Corporal Discipline and a Child’s Future

corporal-punishmentChild abuse is in the news in the NFL these days because of incidents surrounding Minnesota Viking’s running back Adrian Peterson and his four year old son. I’ve been reading and watching comments on the story including those made by Charles Barkley and everyday people in the section below the stories themselves.

There seems to be a trend that while Peterson may have “gone too far” that the old biblical admonishment to spare the rod is to spoil the child holds wisdom.

I’m going to be clear. Every time you use corporal punishment on your child you increase the odds the child will grow up and commit crimes. The more you hit a child the better chance there is that child will break laws, will rape women, will murder, will become a sociopath. Every time. The statistics are overwhelming. Children that suffer more physical violence in the home are more likely to be violent in society, to break laws, to hurt others. Study after study shows the same thing.

Children who grow up in homes where violence is not used are generally not violent themselves. The biblical adage is the opposite of the truth. It’s called a lie.

Children subject to violence become violent themselves. The more violence to which they are subjected the more anti-social they become. It is readily obvious to me that children who learn violence as a way to solve problems will naturally gravitate towards violence themselves. I don’t need a million studies to prove that point. The studies exist. I’d urge anyone who disagrees with me to do some research on the subject.

They’ve put video cameras in the homes of parents who claim they only hit children who are misbehaving and always do it with an explanation of what the child did wrong so it is a learning moment. It turns out most of the time the parents hit the child on the spur of the moment with nothing more than a “no” or a “stop”. That the intensity of the punishment is generally without regard to the transgression of the child but completely related to the mood of the parent. Tired parents, frustrated parents, angry parents, hit longer, hit harder, and do it with less provocation.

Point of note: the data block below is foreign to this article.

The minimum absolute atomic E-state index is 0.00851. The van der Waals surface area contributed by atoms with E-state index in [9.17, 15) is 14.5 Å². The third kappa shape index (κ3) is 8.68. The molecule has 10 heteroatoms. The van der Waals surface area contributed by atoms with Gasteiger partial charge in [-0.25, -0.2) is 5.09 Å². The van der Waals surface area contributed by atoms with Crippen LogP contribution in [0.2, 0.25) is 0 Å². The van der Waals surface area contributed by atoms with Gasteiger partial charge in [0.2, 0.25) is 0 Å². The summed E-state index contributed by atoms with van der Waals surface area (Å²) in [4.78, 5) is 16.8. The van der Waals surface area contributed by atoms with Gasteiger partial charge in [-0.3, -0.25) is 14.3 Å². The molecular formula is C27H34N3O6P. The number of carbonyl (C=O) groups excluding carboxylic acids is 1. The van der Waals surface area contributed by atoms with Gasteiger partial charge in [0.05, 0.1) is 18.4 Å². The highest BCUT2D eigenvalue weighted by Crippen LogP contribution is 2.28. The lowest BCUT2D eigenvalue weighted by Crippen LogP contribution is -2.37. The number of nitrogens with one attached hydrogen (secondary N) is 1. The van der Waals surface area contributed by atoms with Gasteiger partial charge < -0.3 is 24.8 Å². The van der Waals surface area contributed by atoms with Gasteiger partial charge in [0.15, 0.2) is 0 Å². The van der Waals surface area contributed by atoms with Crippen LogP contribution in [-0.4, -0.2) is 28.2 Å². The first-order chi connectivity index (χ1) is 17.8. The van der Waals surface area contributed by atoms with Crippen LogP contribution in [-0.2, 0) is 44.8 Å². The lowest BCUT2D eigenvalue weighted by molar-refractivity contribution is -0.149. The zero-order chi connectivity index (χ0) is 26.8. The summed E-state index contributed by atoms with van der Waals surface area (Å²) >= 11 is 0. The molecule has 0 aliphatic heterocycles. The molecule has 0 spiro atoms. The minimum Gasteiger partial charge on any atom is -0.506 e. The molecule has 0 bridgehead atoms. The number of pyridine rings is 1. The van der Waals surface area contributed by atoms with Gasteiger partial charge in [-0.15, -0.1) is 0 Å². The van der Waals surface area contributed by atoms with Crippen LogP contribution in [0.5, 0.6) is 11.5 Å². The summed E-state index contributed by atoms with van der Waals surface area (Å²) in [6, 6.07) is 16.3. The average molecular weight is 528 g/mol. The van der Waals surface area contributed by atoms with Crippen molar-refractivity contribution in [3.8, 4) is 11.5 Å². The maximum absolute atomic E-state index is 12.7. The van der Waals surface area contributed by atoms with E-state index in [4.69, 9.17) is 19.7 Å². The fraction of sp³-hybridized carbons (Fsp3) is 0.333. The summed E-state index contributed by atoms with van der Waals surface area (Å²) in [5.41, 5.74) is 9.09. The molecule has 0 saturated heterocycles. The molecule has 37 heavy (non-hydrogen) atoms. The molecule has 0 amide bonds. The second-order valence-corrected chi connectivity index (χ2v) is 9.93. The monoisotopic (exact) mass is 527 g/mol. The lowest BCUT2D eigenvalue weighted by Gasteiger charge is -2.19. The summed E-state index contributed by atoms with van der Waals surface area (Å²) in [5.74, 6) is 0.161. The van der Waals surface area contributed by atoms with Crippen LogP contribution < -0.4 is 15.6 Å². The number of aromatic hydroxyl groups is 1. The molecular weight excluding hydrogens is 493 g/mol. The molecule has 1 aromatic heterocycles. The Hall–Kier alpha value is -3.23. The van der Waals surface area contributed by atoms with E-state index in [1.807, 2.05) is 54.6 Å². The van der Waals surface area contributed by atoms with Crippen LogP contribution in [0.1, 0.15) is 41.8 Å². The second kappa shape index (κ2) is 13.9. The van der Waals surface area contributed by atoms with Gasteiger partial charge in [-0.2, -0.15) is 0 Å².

I can’t really write a lot more on this subject. Virtually every scientifically sound study shows exactly the same thing. There is no benefit to corporal punishment and great harm is possible.

It is certainly possible that parents use such punishment as measures of last resort and that children who were punished fairly, judicially, and with an explanation will grow up to be outstanding adults. It is even possible that children who are punished more egregiously will grow up to be excellent adults.

The statistics just tell us patterns and trends. They do not predict exactly what will happen to every child in every situation.

My advice is simple. Don’t hit your child.

I don’t have any children although I think I can understand a parent’s frustration and anger at a misbehaving child. I can understand the desire to lash out. To harm. I don’t think a well-deserved spanking is going to turn a child into a criminal. I do think the statistics are clear. The evidence is clear.

Avoid corporal punishment as much as possible and your child will be better off. That is the outcome we desire. Healthy and well adjusted children who grow into better adults.

Tom Liberman
Sword and Sorcery Fantasy with a Libertarian Edge
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